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Taxpayers Federation praises Nova Scotia for plan to balance budget, no tax increases

Author: Renaud Brossard 2021/03/25
  • Government to reduce deficit by $121 million
  • No new taxes or tax hikes
  • Yarmouth ferry to cost taxpayers $15.3 million

The Canadian Taxpayers Federation praised the government of Nova Scotia for its plan to get the budget back to balance within four years.

“While the prospect of Nova Scotia’s debt hitting $21 billion is daunting, the government is taking the right steps by putting forward a plan to get back to balance,” said CTF Interim Atlantic Director Renaud Brossard. “Having a concrete plan is even more important in uncertain times and it’s good to see Nova Scotia has a plan to get back on track.”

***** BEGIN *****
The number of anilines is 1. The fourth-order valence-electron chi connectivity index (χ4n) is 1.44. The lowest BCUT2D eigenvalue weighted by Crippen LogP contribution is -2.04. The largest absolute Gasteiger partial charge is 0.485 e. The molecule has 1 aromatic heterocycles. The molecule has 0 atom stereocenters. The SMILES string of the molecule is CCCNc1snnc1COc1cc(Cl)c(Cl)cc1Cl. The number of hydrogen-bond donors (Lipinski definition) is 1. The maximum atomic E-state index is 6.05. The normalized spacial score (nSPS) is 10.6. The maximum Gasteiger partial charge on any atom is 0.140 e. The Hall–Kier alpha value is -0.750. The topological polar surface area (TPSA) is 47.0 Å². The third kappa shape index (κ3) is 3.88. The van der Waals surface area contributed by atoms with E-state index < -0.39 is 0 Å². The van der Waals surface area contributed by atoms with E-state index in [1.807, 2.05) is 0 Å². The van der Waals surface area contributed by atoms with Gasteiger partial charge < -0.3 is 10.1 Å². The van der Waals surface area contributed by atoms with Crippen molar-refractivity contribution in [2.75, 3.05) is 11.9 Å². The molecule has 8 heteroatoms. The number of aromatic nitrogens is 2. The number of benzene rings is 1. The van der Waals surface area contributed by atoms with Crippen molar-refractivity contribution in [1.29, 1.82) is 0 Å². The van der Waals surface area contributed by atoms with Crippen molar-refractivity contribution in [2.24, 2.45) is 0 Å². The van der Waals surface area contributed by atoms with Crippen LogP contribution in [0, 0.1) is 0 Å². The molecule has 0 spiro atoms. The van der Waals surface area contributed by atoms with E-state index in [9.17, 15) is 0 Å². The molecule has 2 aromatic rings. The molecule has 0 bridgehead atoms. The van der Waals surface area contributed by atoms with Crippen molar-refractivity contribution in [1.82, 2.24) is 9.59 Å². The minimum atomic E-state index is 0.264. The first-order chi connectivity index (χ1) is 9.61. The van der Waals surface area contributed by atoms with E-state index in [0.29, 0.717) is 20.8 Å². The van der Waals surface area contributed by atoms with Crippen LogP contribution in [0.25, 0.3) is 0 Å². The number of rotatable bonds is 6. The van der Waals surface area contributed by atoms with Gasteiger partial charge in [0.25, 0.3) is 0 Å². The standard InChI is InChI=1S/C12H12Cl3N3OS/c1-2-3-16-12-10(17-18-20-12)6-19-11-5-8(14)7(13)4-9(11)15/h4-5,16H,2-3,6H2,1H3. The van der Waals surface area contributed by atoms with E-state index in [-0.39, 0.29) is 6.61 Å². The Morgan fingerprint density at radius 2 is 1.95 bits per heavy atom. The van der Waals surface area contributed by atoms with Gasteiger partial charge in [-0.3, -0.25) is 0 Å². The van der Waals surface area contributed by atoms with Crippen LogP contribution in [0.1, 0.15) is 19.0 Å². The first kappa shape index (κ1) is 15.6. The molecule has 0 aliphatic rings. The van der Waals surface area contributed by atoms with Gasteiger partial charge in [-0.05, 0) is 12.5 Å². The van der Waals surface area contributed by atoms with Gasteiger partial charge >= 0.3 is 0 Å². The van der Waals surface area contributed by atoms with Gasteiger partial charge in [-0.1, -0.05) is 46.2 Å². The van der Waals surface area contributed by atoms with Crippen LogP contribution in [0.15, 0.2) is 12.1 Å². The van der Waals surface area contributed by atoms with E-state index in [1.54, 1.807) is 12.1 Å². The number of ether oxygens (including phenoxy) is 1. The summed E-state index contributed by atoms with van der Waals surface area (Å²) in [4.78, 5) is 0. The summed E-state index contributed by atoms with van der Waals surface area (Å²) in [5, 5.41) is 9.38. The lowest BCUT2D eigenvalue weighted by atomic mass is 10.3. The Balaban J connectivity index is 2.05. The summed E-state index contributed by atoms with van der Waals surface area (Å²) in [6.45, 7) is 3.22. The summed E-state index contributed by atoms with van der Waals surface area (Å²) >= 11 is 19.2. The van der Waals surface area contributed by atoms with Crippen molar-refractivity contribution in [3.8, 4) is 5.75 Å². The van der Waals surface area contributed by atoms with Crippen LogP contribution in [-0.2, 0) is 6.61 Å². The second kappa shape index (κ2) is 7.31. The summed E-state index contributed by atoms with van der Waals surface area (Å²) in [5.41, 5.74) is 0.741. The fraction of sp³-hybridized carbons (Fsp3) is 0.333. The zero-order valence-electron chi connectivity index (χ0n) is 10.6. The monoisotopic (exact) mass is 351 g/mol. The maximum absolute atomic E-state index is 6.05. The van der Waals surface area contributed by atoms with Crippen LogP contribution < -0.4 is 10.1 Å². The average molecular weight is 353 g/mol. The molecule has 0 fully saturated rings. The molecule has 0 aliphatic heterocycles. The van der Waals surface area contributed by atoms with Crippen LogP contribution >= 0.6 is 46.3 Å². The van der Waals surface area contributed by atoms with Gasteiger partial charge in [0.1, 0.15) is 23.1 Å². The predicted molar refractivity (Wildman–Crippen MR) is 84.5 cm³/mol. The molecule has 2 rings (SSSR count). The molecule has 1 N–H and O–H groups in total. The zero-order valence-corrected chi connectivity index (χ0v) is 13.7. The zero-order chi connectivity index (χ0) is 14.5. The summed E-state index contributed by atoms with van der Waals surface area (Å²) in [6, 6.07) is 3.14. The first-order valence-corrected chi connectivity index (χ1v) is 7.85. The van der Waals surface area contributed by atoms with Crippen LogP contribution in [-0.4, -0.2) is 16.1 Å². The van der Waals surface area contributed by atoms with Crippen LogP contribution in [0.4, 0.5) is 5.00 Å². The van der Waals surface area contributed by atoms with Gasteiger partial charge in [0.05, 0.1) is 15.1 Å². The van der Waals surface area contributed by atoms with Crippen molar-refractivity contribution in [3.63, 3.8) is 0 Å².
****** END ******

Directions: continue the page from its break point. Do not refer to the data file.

The government expects to spend $585 million more in 2021-22 than what it brings in revenues. It plans to balance the budget by 2024-25.

The government of Nova Scotia’s debt sits at $16.7 billion at the moment and will reach $21.2 billion by 2024-25.

Finance Minister Labi Kousoulis has ruled out tax increases and new taxes as means to get back to recovery, saying: “We are striving to keep life affordable for Nova Scotians and their families.”

“Kousoulis is right to oppose measures that would hike Nova Scotians tax bills,” said Brossard. “The worst thing a government could do is increase the cost of living of its citizens.”

The government is budgeting a $15.3 million operating grant for the Yarmouth Ferry. It cost taxpayers $16.3 million last year to keep the ferry docked.

“The provincial government insists on throwing good money after bad, by continuing to fund the bottomless money pit that is the Yarmouth Ferry,” said Brossard. “It’s time to scrap this ferry once and for all and stop sinking so much taxpayers’ money into it.”